After six straight years of denial, Kaplan was granted parole this past May. The court report stated that the parole board was satisfied Kaplan had taken full responsibility for his crime, had a sobriety plan in place for after his release, and had sufficient emotional and financial support from his family. A psychiatric evaluation from 2008 also determined that he had taken full responsibility for his actions.

In addition, Gov. Jerry Brown has been more lenient on parole than former Gov. Arnold Schwarzenegger.

State Sen. Mark Leno wrote four letters to the parole board recommending Kaplan’s release. Leno first came to know of Kaplan through Cleveland’s advocacy on his behalf.

“His story was an uncommon one in that he clearly made a horrible mistake as a young man and was very quick to express his remorse and commit himself to his own rehabilitation, and did so very successfully while in the state prison system,” Leno told j. “He’s an amazing individual, and we don’t always hear enough about these kinds of success stories.”

Kaplan, his mother, Pat Cleveland, and State Sen. Mark Leno

An attempt was made to reach Taylor’s family through the California Department of Corrections and Rehabilitation’s Office of Victims and Survivors Services, which called Taylor’s surviving family members on j.’s behalf, but they did not respond.

Now that Kaplan is out on parole, local experts say it is unlikely he will end up back in prison.

“People who commit murder are very unlikely to do it again,” said Elaine Leeder, dean of the School of Social Sciences at Sonoma State University and the author of “My Life with Lifers,” based on her experience teaching inmates at San Quentin State Prison. “It’s an aberration to commit a murder. It’s not a typical behavior, as it’s usually done in a moment of anger or rage.”

Nancy Mullane, the Bay Area–based author of “Life After Murder: Five Men In Search of Redemption,” said that of the 988 lifers released by parole boards between 1990 and May 31, 2011 in California, none have returned to prison — a statistic that, perhaps more than anything, validates the due diligence of parole boards in releasing those they have determined will not murder again.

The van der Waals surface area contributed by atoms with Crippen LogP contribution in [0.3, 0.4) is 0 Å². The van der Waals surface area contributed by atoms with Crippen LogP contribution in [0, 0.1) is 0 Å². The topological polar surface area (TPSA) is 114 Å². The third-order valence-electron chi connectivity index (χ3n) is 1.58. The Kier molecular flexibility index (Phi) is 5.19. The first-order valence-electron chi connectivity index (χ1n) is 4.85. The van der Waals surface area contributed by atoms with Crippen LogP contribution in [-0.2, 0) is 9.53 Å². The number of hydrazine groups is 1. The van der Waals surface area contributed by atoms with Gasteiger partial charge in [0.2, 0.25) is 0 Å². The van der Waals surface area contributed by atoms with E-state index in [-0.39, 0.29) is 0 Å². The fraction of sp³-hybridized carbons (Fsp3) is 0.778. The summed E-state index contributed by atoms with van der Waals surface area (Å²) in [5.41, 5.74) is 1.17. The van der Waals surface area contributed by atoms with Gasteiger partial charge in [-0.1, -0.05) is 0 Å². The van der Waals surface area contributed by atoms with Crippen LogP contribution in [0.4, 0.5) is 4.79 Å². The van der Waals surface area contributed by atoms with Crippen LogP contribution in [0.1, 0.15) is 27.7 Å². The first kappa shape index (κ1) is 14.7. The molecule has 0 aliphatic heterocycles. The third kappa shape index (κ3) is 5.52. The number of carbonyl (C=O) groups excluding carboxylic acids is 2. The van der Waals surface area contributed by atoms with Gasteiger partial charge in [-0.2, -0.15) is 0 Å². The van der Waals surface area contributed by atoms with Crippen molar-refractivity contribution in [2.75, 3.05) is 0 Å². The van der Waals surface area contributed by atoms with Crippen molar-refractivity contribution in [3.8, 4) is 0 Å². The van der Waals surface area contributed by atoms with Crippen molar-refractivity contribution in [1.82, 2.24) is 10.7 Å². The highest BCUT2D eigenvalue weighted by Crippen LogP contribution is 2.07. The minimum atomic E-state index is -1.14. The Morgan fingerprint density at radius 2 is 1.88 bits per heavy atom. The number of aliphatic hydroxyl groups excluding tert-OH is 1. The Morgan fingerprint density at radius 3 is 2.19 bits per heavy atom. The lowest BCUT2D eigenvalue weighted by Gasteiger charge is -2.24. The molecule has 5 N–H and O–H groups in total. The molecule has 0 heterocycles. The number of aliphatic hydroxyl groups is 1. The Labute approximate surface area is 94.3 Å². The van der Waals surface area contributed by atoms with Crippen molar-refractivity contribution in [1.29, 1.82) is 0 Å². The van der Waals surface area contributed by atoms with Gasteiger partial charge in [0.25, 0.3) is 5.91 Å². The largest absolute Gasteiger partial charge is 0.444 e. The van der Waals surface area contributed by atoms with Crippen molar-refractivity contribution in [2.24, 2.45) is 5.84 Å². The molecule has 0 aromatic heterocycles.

“Josh had tremendous regret and remorse for the murder and fully understood the stupidity of it and the loss of human life,” Bar-David said. “I truly believe that his Judaism will stick. It will evolve, just like it does for all of us, but it will stick. I see Josh as a truly spiritual person.”

Shortly after his release, Kaplan and his mother enjoyed a Shabbat dinner at Bar-David’s home in the Richmond District.  Kaplan also visited Leno to thank him for his support. But perhaps the most emotional moment was in synagogue when he boldly opted to expose his past and his vulnerability, in front of congregants who were strangers to him.

“He did it in a way that wasn’t apologetic or ashamed,” said Kehilla’s Rabbi Cooper, who had just met him for the first time that May morning. “He just put it right out there, and people welcomed him to this time of freedom. Several people said ‘Mazel tov’ or ‘Welcome out.’ ”

Josh Kaplan at Lake Merritt in August photo/cathleen maclearie

Kaplan now has started working toward a bachelor’s degree in sociology at San Francisco State University. He’s living with his sister in Oakland and has become a member of Kehilla, which he attends regularly. He feels enormous gratitude both for his second chance, and for the incredible support of his family.

“Your family becomes your victims too,” he said. “I can never make up for how much I’ve put them through emotionally and financially.”

When asked whether he would ever reach out to Taylor’s family, Kaplan said, “I firmly believe in making that step, but I would never want to harm their lives anymore just so I could get some relief. I’ve already caused them so much pain.”

As a condition of his parole, he is not allowed to contact them. He is also not allowed to vote, or go outside a 50-mile radius of his home without permission. He is randomly tested for drugs and alcohol. His parole will be reconsidered in five years, and if his record is clean, it could be lifted. A call to Kaplan’s parole officer was not returned.

Kaplan has already become politically active. He has gotten involved with a Kehilla group opposed to the death penalty; with Justice Now, which advocates on behalf of women in prison; with Life Support Alliance, which advocates for suitable lifers to be released on parole; and with Books Not Bars, which serves family members of juvenile offenders. He has helped with the “Yes on 34” campaign, which supports a November ballot proposition that seeks to end the death penalty in California, and says he would like to volunteer with as many causes as he can. He also works in a mosaic store in San Francisco.

Eventually he would like to put his technology skills to use by helping what he calls “socially conscious nonprofits” with their tech needs. He also hopes to use his experiences for the good, by talking to at-risk youth about the choices he made. Before he was released from Vacaville, the warden asked him to come back in six months, to tell his former fellow inmates about adjusting to life on the outside.

“I could feel, ‘I did 22 years, my debt is paid,’ ” Kaplan said. “No. It’s not paid. My entire life is geared toward trying to make up for what I’ve done.

“If you destroy a life, you destroy an entire world,” he said, quoting the Talmud. “I have a lot of work to do.”

J. intern Elan Merry contributed research for this article.


cover photo/cathleen maclearie

Alix Wall
Alix Wall

Alix Wall is a contributing editor to J. She is also the founder of the Illuminoshi: The Not-So-Secret Society of Bay Area Jewish Food Professionals and is writer/producer of a documentary-in-progress called "The Lonely Child."